The Birth of Tragedy

Posted by Ali Reda | Posted in | Posted on 9/11/2013

The death of Greek tragedy, on the other hand, left a great void whose effects were felt profoundly, far and wide; as once Greek sailors in Tiberius' time heard the distressing cry 'the god Pan is dead' issuing from a lonely island, now, throughout the Hellenic world, this cry resounded like an agonized lament: 'Tragedy is dead! Poetry itself died with it! Away, away with you, puny, stunted imitators! Away with you to Hades, and eat your fill of the old masters' crumbs!'
For Nietzsche, artistic creation depends on a conflict between two opposing forces each battling for control over the existence of humanity yet neither side ever prevails eternally,a natural balance always occurs, the “Apollonian” and the “Dionysian.” Apollo is the Greek god of light and reason, and Nietzsche identifies the Apollonian as a life- and form-giving force, characterized by measured restraint, detachment and pessimism, which reinforces a strong sense of self. Dionysus is the Greek god of wine and music, and Nietzsche identifies the Dionysian as a frenzy of self-forgetting embracing its chaos and nihilism in which the self gives way to a primal unity where individuals are at one with others and with nature. For example, the Promethean myth, with its theme of active striving against the bounds of natural law, is strongly Dionysian. However, in its yearning for justice, the Promethean myth is also Apollonian.
"Wherever the Dionysian prevailed, the Apollonian was checked and destroyed.... wherever the first Dionysian onslaught was successfully withstood, the authority and majesty of the Delphic god Apollo exhibited itself as more rigid and menacing than ever."
Form is Apollonian, since form individualizes objects; thus, sculpture is the most Apollonian of the arts. Rational thought is also Apollonian since it is structured and makes distinctions, but those objects are a phenomena so they are the world as "representation" or illusion or a dream. Schopenhauer identifies objects by his principium individuationis: this means that separate objects occupy discrete portions of space-time. So, since the noumenal is beyond time and space it is therefore one and undifferentiable; plurality can't apply to it and this noumenal is the conception of the world as "will" or reality which is Dionysian. Drunkenness and madness are Dionysian because they break down a man's individual character; all forms of enthusiasm and ecstasy are Dionysian, for in such states man gives up his individuality and submerges himself in a greater whole: music is the most Dionysian of the arts, since it appeals directly to man's instinctive, chaotic emotions and not to his formally reasoning mind. In summary, while Apollo seeks to calm individual beings with neat boundaries, Dionysus constantly strains against these bonds. .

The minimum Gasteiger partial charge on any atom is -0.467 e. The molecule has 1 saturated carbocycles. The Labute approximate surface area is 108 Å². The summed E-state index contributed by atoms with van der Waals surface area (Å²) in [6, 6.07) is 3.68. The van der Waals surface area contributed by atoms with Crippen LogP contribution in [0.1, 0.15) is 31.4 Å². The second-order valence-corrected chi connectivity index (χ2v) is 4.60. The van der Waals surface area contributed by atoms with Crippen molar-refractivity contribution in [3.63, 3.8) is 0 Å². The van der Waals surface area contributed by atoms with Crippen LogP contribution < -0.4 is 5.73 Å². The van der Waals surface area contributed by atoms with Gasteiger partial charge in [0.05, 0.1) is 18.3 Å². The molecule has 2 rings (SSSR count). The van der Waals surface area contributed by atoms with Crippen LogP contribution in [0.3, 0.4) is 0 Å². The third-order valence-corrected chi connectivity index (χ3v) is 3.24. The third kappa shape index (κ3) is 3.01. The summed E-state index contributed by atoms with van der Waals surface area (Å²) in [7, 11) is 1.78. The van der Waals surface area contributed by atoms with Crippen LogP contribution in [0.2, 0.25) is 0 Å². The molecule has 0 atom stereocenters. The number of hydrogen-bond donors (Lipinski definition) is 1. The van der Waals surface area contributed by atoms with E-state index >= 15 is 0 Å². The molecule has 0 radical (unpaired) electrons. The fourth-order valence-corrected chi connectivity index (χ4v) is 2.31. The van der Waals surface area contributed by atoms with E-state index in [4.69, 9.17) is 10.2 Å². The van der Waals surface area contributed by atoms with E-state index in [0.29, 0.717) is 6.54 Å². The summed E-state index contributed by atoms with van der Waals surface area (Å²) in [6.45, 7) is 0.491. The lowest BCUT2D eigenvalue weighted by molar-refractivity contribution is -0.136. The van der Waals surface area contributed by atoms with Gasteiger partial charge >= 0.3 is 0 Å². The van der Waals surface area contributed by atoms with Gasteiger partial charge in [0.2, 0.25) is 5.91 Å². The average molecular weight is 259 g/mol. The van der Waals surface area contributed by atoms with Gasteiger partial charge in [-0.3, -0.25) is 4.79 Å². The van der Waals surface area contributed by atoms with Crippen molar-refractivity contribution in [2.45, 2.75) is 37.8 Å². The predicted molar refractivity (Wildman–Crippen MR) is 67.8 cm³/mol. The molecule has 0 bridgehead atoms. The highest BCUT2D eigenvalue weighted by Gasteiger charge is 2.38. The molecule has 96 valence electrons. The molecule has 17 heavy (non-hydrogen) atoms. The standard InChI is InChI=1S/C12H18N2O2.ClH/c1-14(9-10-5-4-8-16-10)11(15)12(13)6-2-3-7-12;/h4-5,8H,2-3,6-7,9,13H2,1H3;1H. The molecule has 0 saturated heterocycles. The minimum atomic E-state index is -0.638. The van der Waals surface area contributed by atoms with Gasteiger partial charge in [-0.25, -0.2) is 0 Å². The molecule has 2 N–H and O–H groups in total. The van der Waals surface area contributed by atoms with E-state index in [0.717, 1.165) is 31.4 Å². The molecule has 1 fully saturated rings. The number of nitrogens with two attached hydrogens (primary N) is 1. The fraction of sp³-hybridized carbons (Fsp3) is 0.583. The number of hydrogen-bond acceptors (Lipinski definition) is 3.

There is an old legend that king Midas for a long time hunted the wise Silenus, the companion of Dionysus, in the forests, without catching him. When Silenus finally fell into the king’s hands, the king asked what was the best thing of all for men, the very finest. The daemon remained silent, motionless and inflexible, until, compelled by the king, he finally broke out into shrill laughter and said these words, “Suffering creature, born for a day, child of accident and toil, why are you forcing me to say what would give you the greatest pleasure not to hear? The very best thing for you is totally unreachable: not to have been born, not to exist, to benothing. The second best thing for you, however, is this—to die soon.”
The combination of these elements in one art form gave birth to tragedy, the Apollonian element gave form to the Dionysian rituals of music, dance and passion making it a coherent piece of art. The Dionysian element was to be found in the the chorus being satyrs, he argues, “here the illusion of culture was wiped away by the primordial image of man; here the real man revealed himself, the bearded satyr, who cried out with joy to his god.” for the audience; they participated with and as the chorus, "The Dionysian Greek wants truth and nature in their highest power—he sees himself magically changed into the satyr", the Greeks saw on stage was the embodiment of their united consciousness. While the Apollonian element was found in the dialogue and actors so the audience have an Apollonian dream vision of themselves, of the energy they're embodying. The Apollonian appearances represent a vision that the chorus generates and then celebrates in song. The chorus is the only reality of the drama.
"Art approaches, as a saving, healing magician. Art alone can turn those thoughts of disgust at the horror or absurdity of existence into imaginary constructs which permit living to continue."
Appearance (Apollonian) is necessary in order to shield them from the full truth of human suffering (Dionysian) and save them from despair which otherwise would crush them. The two key aspects of tragedy are music and the tragic hero. The hero takes the suffering of the world on his shoulders and thus relieves us of the burden. The tragic hero also serves as an example to us, for he prepares himself for higher existence through his own destruction, not his victories. Whereas Apollonian art tries to deceive us with the idea of the eternity of the beautiful image through music we are able to access the Dionysian universality and become aware that the hero is only phenomenon, and the eternal life of his will cannot be destroyed by his death. Thus the Greek find self-affirmation not in another life, but in the terror and ecstasy in the performance of tragedies so man could live creatively in optimistic harmony with the sufferings of life. This relation emphasizes the harmony that can be found within one's chaotic experience. Art becomes a necessity for existence.